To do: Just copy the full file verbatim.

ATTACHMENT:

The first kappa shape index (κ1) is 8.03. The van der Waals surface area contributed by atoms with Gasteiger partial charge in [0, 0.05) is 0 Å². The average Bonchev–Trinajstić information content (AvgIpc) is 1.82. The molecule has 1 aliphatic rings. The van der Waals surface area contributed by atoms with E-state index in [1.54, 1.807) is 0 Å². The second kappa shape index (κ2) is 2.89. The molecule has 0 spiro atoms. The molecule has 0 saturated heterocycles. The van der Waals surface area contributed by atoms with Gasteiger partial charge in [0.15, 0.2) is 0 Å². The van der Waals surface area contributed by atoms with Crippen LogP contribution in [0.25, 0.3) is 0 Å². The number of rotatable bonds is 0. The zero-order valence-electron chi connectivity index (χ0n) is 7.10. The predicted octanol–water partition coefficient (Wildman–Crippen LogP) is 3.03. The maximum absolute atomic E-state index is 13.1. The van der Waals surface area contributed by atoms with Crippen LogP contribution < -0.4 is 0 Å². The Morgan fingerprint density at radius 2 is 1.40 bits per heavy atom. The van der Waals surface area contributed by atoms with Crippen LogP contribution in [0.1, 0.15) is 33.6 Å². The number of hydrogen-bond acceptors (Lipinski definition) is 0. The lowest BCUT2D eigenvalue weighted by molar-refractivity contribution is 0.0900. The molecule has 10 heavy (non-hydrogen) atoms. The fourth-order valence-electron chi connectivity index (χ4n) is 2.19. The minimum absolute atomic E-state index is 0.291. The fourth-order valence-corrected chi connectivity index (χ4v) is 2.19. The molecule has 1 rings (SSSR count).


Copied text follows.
The first kappa shape index (κ1) is 8.03. The van der Waals surface area contributed by atoms with Gasteiger partial charge in [0, 0.05) is 0 Å². The average Bonchev–Trinajstić information content (AvgIpc) is 1.82. The molecule has 1 aliphatic rings. The van der Waals surface area contributed by atoms with E-state index in [1.54, 1.807) is 0 Å². The second kappa shape index (κ2) is 2.89. The molecule has 0 spiro atoms. The molecule has 0 saturated heterocycles. The van der Waals surface area contributed by atoms with Gasteiger partial charge in [0.15, 0.2) is 0 Å². The van der Waals surface area contributed by atoms with Crippen LogP contribution in [0.25, 0.3) is 0 Å². The number of rotatable bonds is 0. The zero-order valence-electron chi connectivity index (χ0n) is 7.10. The predicted octanol–water partition coefficient (Wildman–Crippen LogP) is 3.03. The maximum absolute atomic E-state index is 13.1. The van der Waals surface area contributed by atoms with Crippen LogP contribution < -0.4 is 0 Å². The Morgan fingerprint density at radius 2 is 1.40 bits per heavy atom. The van der Waals surface area contributed by atoms with Crippen LogP contribution in [0.1, 0.15) is 33.6 Å². The number of hydrogen-bond acceptors (Lipinski definition) is 0. The lowest BCUT2D eigenvalue weighted by molar-refractivity contribution is 0.0900. The molecule has 10 heavy (non-hydrogen) atoms. The fourth-order valence-electron chi connectivity index (χ4n) is 2.19. The minimum absolute atomic E-state index is 0.291. The fourth-order valence-corrected chi connectivity index (χ4v) is 2.19. The molecule has 1 rings (SSSR count).